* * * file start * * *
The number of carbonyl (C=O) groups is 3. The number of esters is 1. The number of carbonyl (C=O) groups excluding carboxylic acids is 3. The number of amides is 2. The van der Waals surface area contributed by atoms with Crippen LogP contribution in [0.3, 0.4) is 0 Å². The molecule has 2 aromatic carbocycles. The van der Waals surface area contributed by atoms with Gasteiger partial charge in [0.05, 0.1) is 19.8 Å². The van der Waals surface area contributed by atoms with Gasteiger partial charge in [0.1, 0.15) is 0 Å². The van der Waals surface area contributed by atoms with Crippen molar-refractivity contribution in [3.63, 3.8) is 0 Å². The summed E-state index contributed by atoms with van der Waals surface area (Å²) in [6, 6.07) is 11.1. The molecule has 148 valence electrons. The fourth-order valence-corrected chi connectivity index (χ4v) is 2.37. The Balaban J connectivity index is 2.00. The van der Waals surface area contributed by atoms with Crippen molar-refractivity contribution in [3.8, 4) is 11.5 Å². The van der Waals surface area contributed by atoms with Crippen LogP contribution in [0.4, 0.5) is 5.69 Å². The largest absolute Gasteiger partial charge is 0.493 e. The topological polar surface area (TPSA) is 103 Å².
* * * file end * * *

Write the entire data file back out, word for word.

The number of carbonyl (C=O) groups is 3. The number of esters is 1. The number of carbonyl (C=O) groups excluding carboxylic acids is 3. The number of amides is 2. The van der Waals surface area contributed by atoms with Crippen LogP contribution in [0.3, 0.4) is 0 Å². The molecule has 2 aromatic carbocycles. The van der Waals surface area contributed by atoms with Gasteiger partial charge in [0.05, 0.1) is 19.8 Å². The van der Waals surface area contributed by atoms with Gasteiger partial charge in [0.1, 0.15) is 0 Å². The van der Waals surface area contributed by atoms with Crippen molar-refractivity contribution in [3.63, 3.8) is 0 Å². The summed E-state index contributed by atoms with van der Waals surface area (Å²) in [6, 6.07) is 11.1. The molecule has 148 valence electrons. The fourth-order valence-corrected chi connectivity index (χ4v) is 2.37. The Balaban J connectivity index is 2.00. The van der Waals surface area contributed by atoms with Crippen molar-refractivity contribution in [3.8, 4) is 11.5 Å². The van der Waals surface area contributed by atoms with Crippen LogP contribution in [0.4, 0.5) is 5.69 Å². The largest absolute Gasteiger partial charge is 0.493 e. The topological polar surface area (TPSA) is 103 Å².